Early results show landslide victory for Comoros ruling party

If confirmed, the coalition's margin of victory would give it 19 of the 24 available assembly seats.

Early results show landslide victory for Comoros ruling party

President Ahmed Abdallah Sambi's ruling coalition in Comoros has won an overwhelming majority at legislative elections according to preliminary results, a senior government source said on Monday.

If the tally is confirmed by the Indian Ocean archipelago's Constitutional Court, the win will help efforts by Sambi to extend his stay in office.

A high level source in the country's interior ministry told Reuters that initial results with all ballots counted gave Sambi's ruling "Baobab Tree" coalition 79 percent of the votes.

If confirmed, the coalition's margin of victory would give it 19 of the 24 available assembly seats.

One opposition leader said the early indications were correct, but that some 60 percent of eligible voters had stayed away from the polls.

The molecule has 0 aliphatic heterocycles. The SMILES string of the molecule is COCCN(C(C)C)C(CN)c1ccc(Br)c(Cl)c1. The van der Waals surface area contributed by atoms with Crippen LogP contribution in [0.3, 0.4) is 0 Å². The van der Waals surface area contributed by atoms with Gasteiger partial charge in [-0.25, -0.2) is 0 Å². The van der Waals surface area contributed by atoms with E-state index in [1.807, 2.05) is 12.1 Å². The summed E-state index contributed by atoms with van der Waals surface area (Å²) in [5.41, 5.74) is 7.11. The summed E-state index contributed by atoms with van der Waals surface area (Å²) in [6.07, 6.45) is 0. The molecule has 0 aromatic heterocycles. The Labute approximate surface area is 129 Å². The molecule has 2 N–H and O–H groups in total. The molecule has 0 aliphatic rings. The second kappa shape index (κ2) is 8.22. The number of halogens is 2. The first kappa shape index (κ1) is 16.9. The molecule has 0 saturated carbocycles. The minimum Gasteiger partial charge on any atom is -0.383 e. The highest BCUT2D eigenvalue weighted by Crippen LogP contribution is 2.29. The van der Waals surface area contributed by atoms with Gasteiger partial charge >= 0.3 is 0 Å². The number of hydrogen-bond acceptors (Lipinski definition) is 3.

No official turnout has been published.

"The opposition has won five seats across the three islands," opposition leader Houmed Msaidie told Reuters.

"But overall, voting was transparent", Msaidie added.

One of the first tasks facing the new assembly will vote on a "yes" vote in an earlier referendum.

Sambi took over the presidency -- which rotates between the three main islands located between Madagascar and Mozambique -- in 2006 in Comoros' first democratic transition of power since independence from France in 1975.

Sambi is due to step down in May under the terms of the constitution.

Local governments on Grande Comore, Anjouan and Moheli islands will name another nine parliamentarians. After winning a majority in local council elections on Dec. 6, Sambi's coalition will pick six while the opposition will name three.

Local observers said a strong majority in the assembly would ease the passing of a bill endorsing the referendum result.

The Electoral Commission is due to approve the results later on Monday before sending them over to the Constitutional Court.



Reuters

Last Mod: 21 Aralık 2009, 14:21
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